In 1973 Wallace joined the faculty of the Massachusetts Institute of Technology (MIT) as a visiting professor, and in 1975 she became the first female tenured professor at MIT’s Sloan School of Management. She returned to university life specifically to give voice to black issues. “I came to academe,” she told Judy Simmons of Black Enterprise, “because it’s the one place where a person can make a living doing research and writing. I think its very important for blacks to put their own perspective into social science literature, rather than spending their time responding to other people’s view.”
Wallace’s research reflected her opinions. She began not only to report the unpopular statistics on blacks in the economy, ruffling a few feathers along the way, but also to change the way the data was collected and analyzed. Until the late 1970s, researchers in the area focused their attention primarily on married black women in comparison to married white women and had misleading results. In her book Black Women in the Labor Force, Wallace pointed out that almost half of all black families were headed by single black women, and thus the traditional approach to research neglected much of the population. Judith Wilson reported in a review in Essence that the book “[took] the first step toward changing techniques used to gather research data on black women by demonstrating the need for a more effective research methodology, one based upon our specific needs and realities.”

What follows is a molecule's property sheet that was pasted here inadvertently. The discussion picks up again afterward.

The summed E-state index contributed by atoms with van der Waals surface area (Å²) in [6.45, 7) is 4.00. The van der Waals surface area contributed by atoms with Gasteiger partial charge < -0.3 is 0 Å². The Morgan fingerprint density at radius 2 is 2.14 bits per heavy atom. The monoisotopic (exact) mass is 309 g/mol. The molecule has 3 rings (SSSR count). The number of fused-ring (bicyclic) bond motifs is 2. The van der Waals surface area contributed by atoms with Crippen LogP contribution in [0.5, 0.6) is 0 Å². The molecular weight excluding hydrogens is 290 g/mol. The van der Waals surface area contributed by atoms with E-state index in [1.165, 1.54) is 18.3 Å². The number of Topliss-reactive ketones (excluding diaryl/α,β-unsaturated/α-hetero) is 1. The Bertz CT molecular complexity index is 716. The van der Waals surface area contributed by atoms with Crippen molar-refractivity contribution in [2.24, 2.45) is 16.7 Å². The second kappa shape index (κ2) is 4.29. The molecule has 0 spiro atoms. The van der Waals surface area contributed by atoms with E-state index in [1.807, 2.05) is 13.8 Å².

One of those realities was the long-term ineffectiveness of the Equal Opportunity Act of 1972 and earlier government programs set up to aid minority workers. Wallace wrote in an article in Black Enterprise that while “the Manpower programs of the 1960s attempted to enhance the employability of many minority workers who had been restricted to a peripheral role in the labor market, these programs appear not to have had a lasting effect on the relative employment and earnings position of blacks.” Many of the gains made by black workers in the 1960s were nullified in the recession of the early 1970s, which caused layoffs of new workers with low seniority. Thus, Wallace concluded, “after more than a decade of implementation of laws and regulations prohibiting racial discrimination in employment, discrimination in the work place is still pervasive.”